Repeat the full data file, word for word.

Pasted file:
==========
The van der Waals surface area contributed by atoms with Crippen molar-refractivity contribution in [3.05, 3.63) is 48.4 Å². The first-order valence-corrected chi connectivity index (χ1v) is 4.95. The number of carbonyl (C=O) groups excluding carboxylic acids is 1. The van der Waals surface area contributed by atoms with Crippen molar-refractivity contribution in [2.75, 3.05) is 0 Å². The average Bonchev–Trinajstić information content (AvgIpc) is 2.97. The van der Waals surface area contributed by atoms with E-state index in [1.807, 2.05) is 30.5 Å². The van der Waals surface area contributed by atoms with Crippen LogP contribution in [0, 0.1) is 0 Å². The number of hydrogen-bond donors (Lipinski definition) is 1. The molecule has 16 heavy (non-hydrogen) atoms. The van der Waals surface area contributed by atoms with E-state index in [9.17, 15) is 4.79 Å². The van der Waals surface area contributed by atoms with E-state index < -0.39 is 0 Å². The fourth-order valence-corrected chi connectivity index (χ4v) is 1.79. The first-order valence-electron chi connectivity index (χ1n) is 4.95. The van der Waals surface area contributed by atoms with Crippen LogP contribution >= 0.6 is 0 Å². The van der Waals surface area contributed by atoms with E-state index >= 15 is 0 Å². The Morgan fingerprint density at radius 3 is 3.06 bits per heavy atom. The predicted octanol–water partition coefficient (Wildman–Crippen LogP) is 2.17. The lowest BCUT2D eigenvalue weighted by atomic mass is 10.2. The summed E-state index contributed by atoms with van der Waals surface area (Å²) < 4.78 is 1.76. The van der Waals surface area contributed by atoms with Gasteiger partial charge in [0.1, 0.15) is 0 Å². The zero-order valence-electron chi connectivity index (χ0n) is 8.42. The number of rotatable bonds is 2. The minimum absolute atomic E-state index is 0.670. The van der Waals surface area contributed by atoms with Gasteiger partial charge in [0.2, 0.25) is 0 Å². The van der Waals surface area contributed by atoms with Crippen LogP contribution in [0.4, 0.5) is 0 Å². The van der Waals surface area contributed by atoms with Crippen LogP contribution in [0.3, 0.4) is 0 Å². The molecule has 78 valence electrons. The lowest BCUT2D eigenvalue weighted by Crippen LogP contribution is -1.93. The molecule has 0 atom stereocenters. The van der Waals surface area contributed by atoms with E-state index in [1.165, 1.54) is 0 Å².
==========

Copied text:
The van der Waals surface area contributed by atoms with Crippen molar-refractivity contribution in [3.05, 3.63) is 48.4 Å². The first-order valence-corrected chi connectivity index (χ1v) is 4.95. The number of carbonyl (C=O) groups excluding carboxylic acids is 1. The van der Waals surface area contributed by atoms with Crippen molar-refractivity contribution in [2.75, 3.05) is 0 Å². The average Bonchev–Trinajstić information content (AvgIpc) is 2.97. The van der Waals surface area contributed by atoms with E-state index in [1.807, 2.05) is 30.5 Å². The van der Waals surface area contributed by atoms with Crippen LogP contribution in [0, 0.1) is 0 Å². The number of hydrogen-bond donors (Lipinski definition) is 1. The molecule has 16 heavy (non-hydrogen) atoms. The van der Waals surface area contributed by atoms with E-state index in [9.17, 15) is 4.79 Å². The van der Waals surface area contributed by atoms with E-state index < -0.39 is 0 Å². The fourth-order valence-corrected chi connectivity index (χ4v) is 1.79. The first-order valence-electron chi connectivity index (χ1n) is 4.95. The van der Waals surface area contributed by atoms with Crippen LogP contribution >= 0.6 is 0 Å². The van der Waals surface area contributed by atoms with E-state index >= 15 is 0 Å². The Morgan fingerprint density at radius 3 is 3.06 bits per heavy atom. The predicted octanol–water partition coefficient (Wildman–Crippen LogP) is 2.17. The lowest BCUT2D eigenvalue weighted by atomic mass is 10.2. The summed E-state index contributed by atoms with van der Waals surface area (Å²) < 4.78 is 1.76. The van der Waals surface area contributed by atoms with Gasteiger partial charge in [0.1, 0.15) is 0 Å². The zero-order valence-electron chi connectivity index (χ0n) is 8.42. The number of rotatable bonds is 2. The minimum absolute atomic E-state index is 0.670. The van der Waals surface area contributed by atoms with Gasteiger partial charge in [0.2, 0.25) is 0 Å². The van der Waals surface area contributed by atoms with Crippen LogP contribution in [0.4, 0.5) is 0 Å². The van der Waals surface area contributed by atoms with Crippen LogP contribution in [0.3, 0.4) is 0 Å². The molecule has 78 valence electrons. The lowest BCUT2D eigenvalue weighted by Crippen LogP contribution is -1.93. The molecule has 0 atom stereocenters. The van der Waals surface area contributed by atoms with E-state index in [1.165, 1.54) is 0 Å².